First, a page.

Presenting security UX: a hard sell
When I started working at a cloud backup company I looked for some easy places in the web app to make life just a little bit nicer for their customers. One of those places was where we asked for passwords: instead of forcing customers to type their passwords twice into 2 fields, I saw we could update those screens to show a single password field along with a show/hide capability. Simpler, friendly, and more helpful for catching typos. I made a quick design and proposed it to my sprint team.
Now at that time, making people type their password twice was the common standard. “Show password” had not yet been implemented across hundreds of major websites/apps — and it certainly had not been folded into Microsoft Windows. It was not as common as it is today.
My design proposal was met with immediate pushback from all members. My design seemed unprecidented to everyone in the room. I was suddenly asked a bunch of questions like:
- “How safe is this?”
- “Is anyone else is doing this? Are companies in our industry doing this?”
- “Is there a legal difference? We don’t want to get sued.”
- “How do you know this is a friendlier solution?”
- “Will all this need to be custom code or is there a certified library?”
Just as suddenly I realized I wasn’t prepared to answer all of these questions. At that moment I had a choice to make of how to respond. I could either let the idea die right there or I could try some other way to keep it moving forward.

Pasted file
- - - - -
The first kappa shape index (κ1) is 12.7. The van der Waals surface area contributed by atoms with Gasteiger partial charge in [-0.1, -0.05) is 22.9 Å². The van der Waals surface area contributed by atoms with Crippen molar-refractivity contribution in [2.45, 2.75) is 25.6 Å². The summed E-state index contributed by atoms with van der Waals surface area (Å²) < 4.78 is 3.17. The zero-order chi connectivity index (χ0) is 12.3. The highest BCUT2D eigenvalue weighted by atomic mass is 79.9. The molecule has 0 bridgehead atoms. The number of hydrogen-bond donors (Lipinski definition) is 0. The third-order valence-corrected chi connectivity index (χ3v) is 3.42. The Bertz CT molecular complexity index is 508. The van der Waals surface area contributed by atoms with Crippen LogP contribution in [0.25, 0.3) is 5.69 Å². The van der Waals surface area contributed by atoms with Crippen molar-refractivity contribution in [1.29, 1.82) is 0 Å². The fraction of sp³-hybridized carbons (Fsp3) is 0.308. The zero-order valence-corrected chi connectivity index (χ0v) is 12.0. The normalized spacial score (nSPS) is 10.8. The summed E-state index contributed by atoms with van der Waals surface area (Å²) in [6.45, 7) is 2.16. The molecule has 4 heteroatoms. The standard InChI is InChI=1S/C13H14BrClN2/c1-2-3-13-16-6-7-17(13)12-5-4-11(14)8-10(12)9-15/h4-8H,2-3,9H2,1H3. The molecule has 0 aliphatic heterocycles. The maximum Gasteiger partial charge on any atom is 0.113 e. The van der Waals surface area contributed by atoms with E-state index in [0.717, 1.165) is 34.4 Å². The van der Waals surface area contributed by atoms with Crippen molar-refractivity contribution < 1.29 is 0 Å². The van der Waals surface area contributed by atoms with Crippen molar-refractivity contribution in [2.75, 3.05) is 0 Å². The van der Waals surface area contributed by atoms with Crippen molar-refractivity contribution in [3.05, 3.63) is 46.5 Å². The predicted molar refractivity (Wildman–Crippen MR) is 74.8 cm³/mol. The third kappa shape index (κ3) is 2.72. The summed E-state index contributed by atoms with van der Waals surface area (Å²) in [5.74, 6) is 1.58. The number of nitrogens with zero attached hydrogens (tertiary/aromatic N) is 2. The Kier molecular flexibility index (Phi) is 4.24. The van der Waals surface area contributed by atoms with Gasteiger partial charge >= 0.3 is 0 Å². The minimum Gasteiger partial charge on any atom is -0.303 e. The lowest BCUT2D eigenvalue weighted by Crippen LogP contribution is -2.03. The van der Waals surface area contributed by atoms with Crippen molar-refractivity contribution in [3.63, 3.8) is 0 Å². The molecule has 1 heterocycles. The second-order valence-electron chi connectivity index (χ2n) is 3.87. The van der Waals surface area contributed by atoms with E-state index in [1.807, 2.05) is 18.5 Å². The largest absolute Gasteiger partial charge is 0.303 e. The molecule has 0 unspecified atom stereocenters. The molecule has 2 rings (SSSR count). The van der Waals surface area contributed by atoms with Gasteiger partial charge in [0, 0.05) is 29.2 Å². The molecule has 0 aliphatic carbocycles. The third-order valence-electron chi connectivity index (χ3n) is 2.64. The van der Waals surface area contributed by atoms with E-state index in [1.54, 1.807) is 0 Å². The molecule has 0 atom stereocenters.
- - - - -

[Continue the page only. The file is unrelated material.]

What I did
I said, “I don’t have answers to all the concerns you’re raising right now but I can address them if you give me a day to research. Will that work?”
I got a room of nodding heads and I noted down the questions raised.
Over the next day, I scoured the web for info to back up my design. I found screenshots, research papers, code examples, and also looked into alternatives which I compiled into this comparison chart. I then called another meeting to present my findings.
Over the course of my show and tell I addressed each team members’ concerns and got their buy in. With their fears quelled, a new level trust in my work was established and my team agreed to put it into the product.
Sometimes convincing people doesn’t happen right away and sometimes you’re not as prepared as you think you are. But if like most teams, everyone in the room is reasonable and smart, it can happen when it should. Pursuasion depends on trust and decisions are enhanced by appropriate information.
This is true in both directions. There have been a few times when I’ve intended on convincing people of a plan but after I’d done some further investigation or testing, found that I was the one convinced otherwise. Either way I’ve found it’s a good practice to go deeper into a solution when concerns are raised.
Originally published at www.ihoby.com on May 16, 2016.